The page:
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Homeland Security

Taiwan not considering banning flights from U.K.: CECC

ROC Central News Agency

12/21/2020 09:44 PM

Taipei, Dec. 21 (CNA) Taiwan is not considering banning flights from the United Kingdom as a preventative measure against a new coronavirus variant detected there, because the measures already in place are sufficient in preventing the spread of COVID-19, a top health official said Monday.

Currently, Taiwan requires travelers to present proof of a negative COVID-19 test result issued within three days of their flight and all travelers to the country, with few exceptions, have to spend 14 days in quarantine upon arrival.

These measures, as well as the requirement to wear face masks at eight types of public venues, are sufficient to guard against the spread of COVID-19 in Taiwan, said Central Epidemic Command Center (CECC) spokesman Chuang Jen-hsiang (莊人祥).

Chuang was asked about the possibility of a U.K. flight ban because of a new variant of the coronavirus that causes COVID-19 that has been detected there.

The variant, which has been dubbed VUI-202012/01, is driving a surge in COVID-19 cases in southern England and may be up to 70 percent more transmissible than existing strains, British Prime Minister Boris Johnson said on Sunday.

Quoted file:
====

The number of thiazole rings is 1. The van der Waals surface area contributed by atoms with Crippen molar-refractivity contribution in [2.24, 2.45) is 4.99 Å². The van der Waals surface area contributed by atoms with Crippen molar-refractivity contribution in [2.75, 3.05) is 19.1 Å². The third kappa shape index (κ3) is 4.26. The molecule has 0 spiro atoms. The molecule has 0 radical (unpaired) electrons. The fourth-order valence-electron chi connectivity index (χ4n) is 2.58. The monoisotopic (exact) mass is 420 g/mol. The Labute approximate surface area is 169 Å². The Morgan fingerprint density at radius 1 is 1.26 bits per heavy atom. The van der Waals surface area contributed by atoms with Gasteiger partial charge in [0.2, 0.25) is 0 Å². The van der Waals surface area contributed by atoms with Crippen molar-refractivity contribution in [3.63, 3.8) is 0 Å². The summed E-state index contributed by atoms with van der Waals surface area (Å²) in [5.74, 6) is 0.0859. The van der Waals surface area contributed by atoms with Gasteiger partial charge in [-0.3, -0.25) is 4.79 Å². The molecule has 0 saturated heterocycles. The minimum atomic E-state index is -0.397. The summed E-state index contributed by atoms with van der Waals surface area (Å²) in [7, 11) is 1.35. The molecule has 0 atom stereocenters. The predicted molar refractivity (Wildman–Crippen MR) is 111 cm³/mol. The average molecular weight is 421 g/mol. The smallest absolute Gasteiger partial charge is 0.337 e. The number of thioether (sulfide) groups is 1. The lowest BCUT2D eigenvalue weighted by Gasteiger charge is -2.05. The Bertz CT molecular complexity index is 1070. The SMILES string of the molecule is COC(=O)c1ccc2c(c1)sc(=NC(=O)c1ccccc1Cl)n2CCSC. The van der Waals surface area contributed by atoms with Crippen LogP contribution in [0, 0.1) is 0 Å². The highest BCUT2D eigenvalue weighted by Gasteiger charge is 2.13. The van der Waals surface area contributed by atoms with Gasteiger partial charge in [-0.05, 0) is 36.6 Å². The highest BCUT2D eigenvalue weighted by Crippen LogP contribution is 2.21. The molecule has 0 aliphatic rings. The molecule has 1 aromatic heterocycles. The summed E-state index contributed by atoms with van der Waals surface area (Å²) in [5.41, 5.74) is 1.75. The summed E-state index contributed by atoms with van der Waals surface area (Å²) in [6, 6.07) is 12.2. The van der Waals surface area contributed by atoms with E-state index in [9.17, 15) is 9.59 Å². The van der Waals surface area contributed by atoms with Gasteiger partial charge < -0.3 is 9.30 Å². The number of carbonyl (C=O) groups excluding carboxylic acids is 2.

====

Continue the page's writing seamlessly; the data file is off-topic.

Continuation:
Several European countries, including the Netherlands, Germany, France, Ireland, Italy and Belgium, as well as Canada, have since banned flights from the U.K.

According to Chuang, the new variant has not yet been detected in Taiwan.

The CECC will continue to monitor new information about the variant, as not much is known about it yet globally, he said.

Although a Taiwanese couple who live in the U.K. have shared on social media that they have been infected by the new coronavirus variant, Chuang said it is still unclear whether they have indeed been infected by the new variant.

The U.K. reported 35,928 new COVID-19 cases on Dec. 20, the largest daily number recorded since the start of the pandemic. More than 2 million people have tested positive in the country to date, and over 76,000 have died from the disease.

(By Chen Wei-ting and Chiang Yi-ching)

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